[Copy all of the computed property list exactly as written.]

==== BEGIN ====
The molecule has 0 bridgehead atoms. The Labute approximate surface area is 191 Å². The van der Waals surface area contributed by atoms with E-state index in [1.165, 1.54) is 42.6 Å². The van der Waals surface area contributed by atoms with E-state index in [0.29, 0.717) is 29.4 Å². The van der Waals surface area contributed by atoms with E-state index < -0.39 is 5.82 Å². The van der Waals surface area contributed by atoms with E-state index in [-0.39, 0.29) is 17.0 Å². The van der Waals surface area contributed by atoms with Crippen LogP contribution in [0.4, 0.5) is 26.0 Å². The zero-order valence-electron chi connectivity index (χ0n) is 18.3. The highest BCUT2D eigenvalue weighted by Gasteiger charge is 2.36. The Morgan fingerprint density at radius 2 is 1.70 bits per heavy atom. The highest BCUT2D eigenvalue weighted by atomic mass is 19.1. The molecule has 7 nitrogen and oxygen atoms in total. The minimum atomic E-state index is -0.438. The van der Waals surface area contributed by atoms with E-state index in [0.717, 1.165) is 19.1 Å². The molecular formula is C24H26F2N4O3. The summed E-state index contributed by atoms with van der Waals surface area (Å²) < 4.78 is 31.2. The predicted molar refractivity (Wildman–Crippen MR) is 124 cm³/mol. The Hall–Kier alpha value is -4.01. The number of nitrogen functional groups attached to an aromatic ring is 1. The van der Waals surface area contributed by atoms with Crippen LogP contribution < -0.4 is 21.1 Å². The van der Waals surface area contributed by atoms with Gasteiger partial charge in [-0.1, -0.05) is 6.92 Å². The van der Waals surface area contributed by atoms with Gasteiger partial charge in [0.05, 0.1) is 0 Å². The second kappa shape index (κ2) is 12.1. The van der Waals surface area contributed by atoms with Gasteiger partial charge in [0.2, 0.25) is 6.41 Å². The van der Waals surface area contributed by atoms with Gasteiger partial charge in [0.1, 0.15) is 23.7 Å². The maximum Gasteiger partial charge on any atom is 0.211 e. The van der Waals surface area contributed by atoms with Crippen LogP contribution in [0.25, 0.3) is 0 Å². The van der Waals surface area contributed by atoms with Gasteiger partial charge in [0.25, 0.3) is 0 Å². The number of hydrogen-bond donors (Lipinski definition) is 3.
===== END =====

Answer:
The molecule has 0 bridgehead atoms. The Labute approximate surface area is 191 Å². The van der Waals surface area contributed by atoms with E-state index in [1.165, 1.54) is 42.6 Å². The van der Waals surface area contributed by atoms with E-state index in [0.29, 0.717) is 29.4 Å². The van der Waals surface area contributed by atoms with E-state index < -0.39 is 5.82 Å². The van der Waals surface area contributed by atoms with E-state index in [-0.39, 0.29) is 17.0 Å². The van der Waals surface area contributed by atoms with Crippen LogP contribution in [0.4, 0.5) is 26.0 Å². The zero-order valence-electron chi connectivity index (χ0n) is 18.3. The highest BCUT2D eigenvalue weighted by Gasteiger charge is 2.36. The Morgan fingerprint density at radius 2 is 1.70 bits per heavy atom. The highest BCUT2D eigenvalue weighted by atomic mass is 19.1. The molecule has 7 nitrogen and oxygen atoms in total. The minimum atomic E-state index is -0.438. The van der Waals surface area contributed by atoms with E-state index in [0.717, 1.165) is 19.1 Å². The molecular formula is C24H26F2N4O3. The summed E-state index contributed by atoms with van der Waals surface area (Å²) < 4.78 is 31.2. The predicted molar refractivity (Wildman–Crippen MR) is 124 cm³/mol. The Hall–Kier alpha value is -4.01. The number of nitrogen functional groups attached to an aromatic ring is 1. The van der Waals surface area contributed by atoms with Crippen LogP contribution < -0.4 is 21.1 Å². The van der Waals surface area contributed by atoms with Gasteiger partial charge in [-0.1, -0.05) is 6.92 Å². The van der Waals surface area contributed by atoms with Gasteiger partial charge in [0.05, 0.1) is 0 Å². The second kappa shape index (κ2) is 12.1. The van der Waals surface area contributed by atoms with Gasteiger partial charge in [0.2, 0.25) is 6.41 Å². The van der Waals surface area contributed by atoms with Gasteiger partial charge in [0.1, 0.15) is 23.7 Å². The maximum Gasteiger partial charge on any atom is 0.211 e. The van der Waals surface area contributed by atoms with Crippen LogP contribution in [0.25, 0.3) is 0 Å². The van der Waals surface area contributed by atoms with Gasteiger partial charge in [0.25, 0.3) is 0 Å². The number of hydrogen-bond donors (Lipinski definition) is 3.